More Memory, More Problems

In GJS we recently committed a patch that has been making waves. Thanks to GJS contributor Georges Basile “Feaneron” Stavracas Neto, some infamous memory problems with GNOME Shell 3.28 have been mitigated. (What’s the link between GNOME Shell and GJS? GNOME Shell uses GJS as its internal Javascript engine, in which some of the UI and all of the extensions are implemented.)

There is a technical explanation, having to do with toggle-refs, a GObject concept which we use to interface the JS engine’s garbage collector with GObject’s reference counting system. Georges has already provided a fantastic introduction to the technical details so I will not do another one here. This post will be more about social issues, future plans, and answers to some myths I’ve seen in various comments recently. To read this post, you only need to know that the problem has to do with toggle-refs and that toggle-refs are difficult to reason about.

Not a Memory Leak

I really don’t want to call this a memory leak, much less “the GNOME memory leak” that’s become common in the press coverage lately. I find that that sets the wrong expectations for users suffering from these memory problems. You might say that for the end user it makes no difference, their computer’s memory is being occupied by GNOME Shell, so what’s the point in not calling it a memory leak? And you would be partially right. The effect is no different. The expectations are different though, especially for users who have some technical knowledge. A memory leak is a simple problem to fix. When you have one, you run your software under Valgrind or ASAN, you get a backtrace that shows where the memory was allocated that you didn’t free, and you free it. Problem solved. You can even run Valgrind in your automatic tests to prevent new leaks. That’s not the case here, and if we refer to it as a memory leak then it can only cause frustration on the part of users who are aware how simple it is to fix a memory leak.

This problem is different. It’s not a leak in the traditional sense. The memory does eventually get freed, but GNOME Shell holds onto it for too long; long enough to cause problems on some systems. As GJS contributor Andy Holmes put it, it’s a “tardy GC sweep.” I think that has a catchy ring to it, so I’ll call it the “tardy sweep problem” from now on.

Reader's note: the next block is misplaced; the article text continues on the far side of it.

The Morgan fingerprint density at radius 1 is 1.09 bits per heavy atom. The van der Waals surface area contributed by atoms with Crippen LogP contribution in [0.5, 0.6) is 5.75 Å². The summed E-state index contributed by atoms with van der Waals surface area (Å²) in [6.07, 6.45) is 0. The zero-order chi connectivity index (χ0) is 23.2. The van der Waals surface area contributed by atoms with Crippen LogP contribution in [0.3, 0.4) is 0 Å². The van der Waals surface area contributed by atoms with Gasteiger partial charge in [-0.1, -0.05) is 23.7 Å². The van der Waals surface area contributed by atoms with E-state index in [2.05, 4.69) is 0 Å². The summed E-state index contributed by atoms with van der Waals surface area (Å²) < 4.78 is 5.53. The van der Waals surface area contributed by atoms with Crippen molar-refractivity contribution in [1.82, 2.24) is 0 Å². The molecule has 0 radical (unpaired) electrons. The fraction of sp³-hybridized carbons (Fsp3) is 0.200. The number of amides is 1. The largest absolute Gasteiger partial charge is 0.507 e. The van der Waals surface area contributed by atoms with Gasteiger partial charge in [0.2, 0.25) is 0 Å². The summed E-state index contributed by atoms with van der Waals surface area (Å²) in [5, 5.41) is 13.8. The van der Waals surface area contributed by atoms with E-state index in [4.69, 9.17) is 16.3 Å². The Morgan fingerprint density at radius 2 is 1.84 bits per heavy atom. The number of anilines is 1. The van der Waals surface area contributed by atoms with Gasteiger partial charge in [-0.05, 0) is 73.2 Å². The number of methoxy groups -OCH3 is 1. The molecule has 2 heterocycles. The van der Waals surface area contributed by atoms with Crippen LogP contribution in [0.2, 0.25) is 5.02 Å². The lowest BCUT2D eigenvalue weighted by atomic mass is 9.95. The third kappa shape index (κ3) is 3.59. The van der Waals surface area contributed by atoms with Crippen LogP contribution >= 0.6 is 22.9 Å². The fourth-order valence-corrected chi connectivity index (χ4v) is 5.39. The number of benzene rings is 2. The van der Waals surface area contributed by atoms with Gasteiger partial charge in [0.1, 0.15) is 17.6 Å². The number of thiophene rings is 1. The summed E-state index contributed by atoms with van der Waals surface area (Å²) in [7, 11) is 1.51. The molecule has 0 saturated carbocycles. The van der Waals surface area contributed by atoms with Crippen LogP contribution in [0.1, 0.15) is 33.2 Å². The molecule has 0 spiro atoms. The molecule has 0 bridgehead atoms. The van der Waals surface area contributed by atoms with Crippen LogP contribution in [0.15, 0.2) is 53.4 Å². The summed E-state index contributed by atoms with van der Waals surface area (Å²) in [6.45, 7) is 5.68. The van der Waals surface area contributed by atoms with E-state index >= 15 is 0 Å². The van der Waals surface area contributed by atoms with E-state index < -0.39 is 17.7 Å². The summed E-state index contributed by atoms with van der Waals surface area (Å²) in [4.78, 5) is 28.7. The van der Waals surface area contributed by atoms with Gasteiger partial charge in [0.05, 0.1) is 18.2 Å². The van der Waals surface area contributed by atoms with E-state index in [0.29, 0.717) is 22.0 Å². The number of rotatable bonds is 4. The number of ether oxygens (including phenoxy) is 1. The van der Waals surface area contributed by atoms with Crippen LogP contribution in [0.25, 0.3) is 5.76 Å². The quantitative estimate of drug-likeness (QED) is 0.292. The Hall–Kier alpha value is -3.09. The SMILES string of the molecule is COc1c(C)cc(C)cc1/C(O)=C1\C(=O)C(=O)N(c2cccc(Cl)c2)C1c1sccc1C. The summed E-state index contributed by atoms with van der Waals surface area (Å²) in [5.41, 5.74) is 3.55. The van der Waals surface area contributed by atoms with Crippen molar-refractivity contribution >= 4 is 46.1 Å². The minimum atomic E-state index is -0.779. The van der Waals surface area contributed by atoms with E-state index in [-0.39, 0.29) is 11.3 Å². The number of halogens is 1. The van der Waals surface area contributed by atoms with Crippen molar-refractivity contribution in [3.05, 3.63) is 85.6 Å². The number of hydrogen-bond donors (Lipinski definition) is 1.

Scruffy the janitor from Futurama, relaxing in a chair, captioned

Meme by Andy Holmes, used with kind permission

To be honest, I found that the OMG!Ubuntu article about “the memory leak” attracted a lot of comments that don’t sit well with me, and I think that the wrong expectations set by calling it a “memory leak” are partly to blame. With this post, I hope to give a better idea of what GNOME users can expect.

On the bright side, due to the recent publicity and especially the OMG!Ubuntu article, more GNOME developers are talking about the memory problems and suggesting things, which is causing an exciting confluence of ideas that I couldn’t have come up with on my own.

Edit: I want to be absolutely clear that with the above I’m not blaming bug reporters for not knowing whether something is a “proper” memory leak or not. This is intended to bring some attention to the wrong expectations that arise, especially among technically savvy users, when GNOME developers and the tech press use the term “memory leak,” and illustrate why we ourselves should not use the term here.

 

The Big Hammer

Hammer smashing a peanut

CC0 licensed image, by stevepb

I’ve been calling this patch the “Big Hammer” because it’s a drastic measure: starting a whole new garbage collection cycle in order to clean up some objects that we already know should be cleaned up.

The tardy sweep problem has now been mitigated with the Big Hammer, but reducing GNOME Shell’s memory usage has been a battle for years, and it has very little to do with memory leaks.

There are many other causes of high memory usage in GNOME Shell. Some are real memory leaks, that generally get fixed before too long. GNOME Shell developers have had their suspicions about NVidia drivers for years. Another cause is JS memory leaks in GNOME Shell. (Contrary to popular belief, it is possible to leak memory in pure Javascript code. Andy’s new heapgraph tool is useful when tracking these down, but throughout most of the life of GNOME Shell this tool didn’t exist.) There’s also memory fragmentation, which can look like a memory leak in a resource monitor.1 In addition, when diagnosing reports from users, configurations vary wildly. Memory usage simply differs from system to system. Finally, people have different configurations of Shell extensions, some of which leak memory as well.

The Sad Lifecycle of a GNOME Shell Memory Leak Bug Report

  1. User reports “I have a memory leak”
  2. Developer runs Valgrind, sifts through Valgrind trace, finds a small leak and fixes it
  3. Problem isn’t fixed
  4. Repeat 2 and 3 until no leaks shown in the Valgrind trace
  5. Problem still isn’t fixed
  6. User eagerly awaits each point release hoping for relief, and is disappointed each time
  7. Bug report gains popularity, accretes followers like a katamari, some of whom vent about unrelated bugs, hound the developer, or become abusive, until the original point of the bug report is lost